I am reading about Cartan involutions on semisimple real Lie groups and have a point of confusion I am trying to reconcile with linear algebraic groups. Let $\mathbf G$ be a linear algebraic group over $\mathbb R$. Assume that $\mathbf G$ is semisimple, i.e. $\mathbf G \times_{\mathbb R} \operatorname{Spec} \mathbb C$ is semisimple as an algebraic group (is Zariski-connected and has trivial radical). This implies that $\mathbf G$ is also connected in the Zariski topology.

Let $G = \mathbf G(\mathbb R)$, which is a real Lie group.

  • $G$ is in general not connected, right? For example, $\mathbf G = \operatorname{SO}(p,q)$. Does $G$ have finitely many components?

  • A real Lie group is defined to be semisimple if it is connected and if its Lie algebra is semisimple (has nondegenerate Killing form). The connected component $G^0$ of $G$ is a semisimple real Lie group, right?

  • Let $\mathfrak g$ be the Lie algebra of the algebraic group $\mathbf G$. Then do we have $\mathfrak g(\mathbb R) = \operatorname{Lie}(G)$?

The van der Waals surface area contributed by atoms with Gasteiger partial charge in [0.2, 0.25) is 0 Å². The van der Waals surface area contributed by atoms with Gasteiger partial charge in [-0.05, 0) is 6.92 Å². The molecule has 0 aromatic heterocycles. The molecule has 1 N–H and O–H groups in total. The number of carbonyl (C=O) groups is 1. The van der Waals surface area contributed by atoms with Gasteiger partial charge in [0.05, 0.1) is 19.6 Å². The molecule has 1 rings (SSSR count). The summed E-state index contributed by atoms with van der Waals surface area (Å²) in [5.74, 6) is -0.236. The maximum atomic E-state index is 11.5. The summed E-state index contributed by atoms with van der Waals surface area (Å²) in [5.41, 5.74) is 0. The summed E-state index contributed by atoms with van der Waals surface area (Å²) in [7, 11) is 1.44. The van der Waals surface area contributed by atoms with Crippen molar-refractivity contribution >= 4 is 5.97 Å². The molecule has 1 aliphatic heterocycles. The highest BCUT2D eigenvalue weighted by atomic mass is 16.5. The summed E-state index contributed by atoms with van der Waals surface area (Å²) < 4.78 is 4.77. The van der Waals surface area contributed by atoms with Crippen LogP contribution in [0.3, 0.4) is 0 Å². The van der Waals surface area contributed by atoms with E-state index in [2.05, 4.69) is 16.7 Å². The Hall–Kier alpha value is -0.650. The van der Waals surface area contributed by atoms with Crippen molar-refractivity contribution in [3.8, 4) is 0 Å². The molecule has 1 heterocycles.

• Let $\theta$ be a Cartan involution on $\operatorname{Lie}(G)$. There is a corresponding involution Lie group automorphism $\Theta$ of $G^0$ whose differential is $\theta$, as in the Wikipedia article on Cartan decomposition. Does $\Theta$ extend to an automorphism of $G$?

  • Let $K$ be the maximal compact subgroup of $G^0$ obtained as the fixed points of $\Theta$. Is there a way to realize $K$ as the intersection with $G^0$ of a canonical maximal compact subgroup of $G$?


1 Answer 1


In a slightly different order:

  • For future visitors to this problem, here an answer about connectivity on MO.

  • Yes, the functor from real linear algebraic groups to real Lie groups respects Lie algebras. See these notes by Milne, section III.2.

  • In characteristic zero, a linear algebraic group is semisimple iff its Lie algebra is semisimple. By the above point, $G^0$ is a semisimple real Lie group. (See the same notes, section II.4)

  • One can include a fixed choice of Cartan involution in the defintion of reductive real Lie group, and hence in the definition of semisimple real Lie group (as a reductive group with finite centre). A good choice is inverse-conjugate transpose, and then $K$ is essentially just the intersection of $G^0$ with the relevant orthogonal or unitary group, all as subgroups of some ambient $\mathrm{GL}(n,\mathbb{R})$. This is the approach taken by Knapp in his book Representation Theory of Semisimple Groups. This simplification might help answer the last part of your question.


You must log in to answer this question.

Not the answer you're looking for? Browse other questions tagged .